Target finally paid me on Tuesday, and I was utterly delighted. I was now about $400 richer. I began having fantasies of not dipping into my savings to pay for my student loan, and also, getting my car registered in North Carolina. Delighted, James and I went and ran errands. He wanted to buy some fabric so we could have a proper surface for our mini-games, X-Wing and Pirates. We took care of my errands first, because they were administrative and thus time-sensitive.
Both James and the bank teller said that they paid about $120 to get their car registered, so I kept $120 in cash from my paycheck and put the rest into my bank account. Then James and I drove to the nearest North Carolina Title and License Plate location.
There was a line, not surprisingly, but fortunately my line was shortest. I got in line while James sat in a chair.
I stood in line.
I stood in line some more.
I had already been on my feet working for eight hours and I think I stood there in one spot for what felt like 45 minutes. Finally I was called up. I had all my paperwork ready in-hand. The woman immediately began processing. Then she said, “That will be $199.”
“199?” I repeated.
“199.” The woman looked absolutely bored.
“I have 120 in cash,” I said. “Can I pay the rest in debit?”
“That will be an additional $5.”
I handed over the cash and my debit card. The woman looked at my cash, and then glared at me. “What is this extra $3 for?”
“That’s all the cash in my wallet,” I said. “I wanted to put as little on the debit card as possible.”
“But why,” she said, “Is there three dollars?”
I said, slowly, “I’m giving you one hundred and twenty-three dollars.”
She sighed and tapped at the computer some more and then put all of my cash in a little drawer. Then she shoved a license plate and a letter from NCDOT into my hands.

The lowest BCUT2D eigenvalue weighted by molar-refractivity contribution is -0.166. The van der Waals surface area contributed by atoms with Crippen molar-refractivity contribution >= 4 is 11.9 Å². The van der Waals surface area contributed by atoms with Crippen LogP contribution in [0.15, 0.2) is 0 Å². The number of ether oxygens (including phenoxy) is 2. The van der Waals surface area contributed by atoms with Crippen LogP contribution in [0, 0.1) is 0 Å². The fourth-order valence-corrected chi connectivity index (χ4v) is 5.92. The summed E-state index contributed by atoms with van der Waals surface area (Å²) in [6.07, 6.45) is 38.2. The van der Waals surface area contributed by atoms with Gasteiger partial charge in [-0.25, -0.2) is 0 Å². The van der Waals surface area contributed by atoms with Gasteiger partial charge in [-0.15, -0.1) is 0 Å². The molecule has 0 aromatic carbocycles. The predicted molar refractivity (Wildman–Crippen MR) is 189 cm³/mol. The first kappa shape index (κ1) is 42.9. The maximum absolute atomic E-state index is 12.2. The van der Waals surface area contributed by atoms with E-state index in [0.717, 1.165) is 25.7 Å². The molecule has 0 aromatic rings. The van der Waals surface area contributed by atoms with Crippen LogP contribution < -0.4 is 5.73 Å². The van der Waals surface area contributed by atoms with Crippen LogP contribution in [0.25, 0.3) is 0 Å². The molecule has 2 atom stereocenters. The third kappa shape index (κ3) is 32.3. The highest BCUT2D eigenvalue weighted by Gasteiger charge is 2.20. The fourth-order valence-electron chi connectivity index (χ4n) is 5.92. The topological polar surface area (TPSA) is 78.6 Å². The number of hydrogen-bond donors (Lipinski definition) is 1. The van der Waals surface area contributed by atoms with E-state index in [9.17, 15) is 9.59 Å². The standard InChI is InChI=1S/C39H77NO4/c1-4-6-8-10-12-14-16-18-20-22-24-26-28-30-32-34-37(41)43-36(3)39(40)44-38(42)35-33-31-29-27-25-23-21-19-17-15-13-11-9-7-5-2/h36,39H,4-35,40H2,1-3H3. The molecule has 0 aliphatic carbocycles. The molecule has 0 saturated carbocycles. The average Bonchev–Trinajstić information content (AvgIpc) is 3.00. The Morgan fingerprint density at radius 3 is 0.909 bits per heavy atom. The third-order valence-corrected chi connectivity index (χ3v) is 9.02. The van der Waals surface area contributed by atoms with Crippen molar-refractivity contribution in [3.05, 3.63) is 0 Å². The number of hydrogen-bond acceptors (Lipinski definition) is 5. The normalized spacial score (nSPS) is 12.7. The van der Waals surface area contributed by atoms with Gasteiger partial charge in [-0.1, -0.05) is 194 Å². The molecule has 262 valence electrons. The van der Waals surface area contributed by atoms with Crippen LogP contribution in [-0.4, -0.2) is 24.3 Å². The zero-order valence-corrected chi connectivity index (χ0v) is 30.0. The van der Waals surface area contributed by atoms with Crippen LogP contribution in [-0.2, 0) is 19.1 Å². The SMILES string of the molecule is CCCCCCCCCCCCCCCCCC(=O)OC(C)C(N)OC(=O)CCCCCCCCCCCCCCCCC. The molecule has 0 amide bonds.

I decided to speak up. “All the people I talked to said that it would be around $120. I asked a lot of people. Why did it come out so expensive?”
She sighed. “We base your rate on the value of the car. If it seems like a bigger liability then we charge more.”
I processed for a second, and then said, “You charge more for cheaper cars?”
I stumbled back to James, who looked up from his phone and saw immediately that I was close to tears.
“Are you okay?”
I’m not sure what I said. I was more interested in leaving the building. We walked back to the car and James drove us to JoAnn’s Fabrics. Then he turned off the car and looked at me. “Are you okay? Do you feel up to going inside?”
“I don’t know.”
“Do you want to go home?”
James drove us home. I made grilled cheese and tomato soup for myself. After I ate, James recommended that we play a game. We tried out Kamisado, which James won handily at twice. Then we finally played Pirates, which I had been pushing for a month for us to play. James again won.
Normally I wouldn’t have been bothered by losing constantly, especially at a game like Pirates. Pirates is one of those journey-not-the-destination games. He ran my biggest ship derelict; normally I would have been narrating the plight of my poor pirates and laughing and suggesting that he sink my derelict ship. But my mood was so sour that it just made everything worse. After we cleaned up the game, I picked up my Cicero biography and lay on the bed and read. James came in and checked on me, but other than that, I spent the evening reading. It was probably the best part of the day.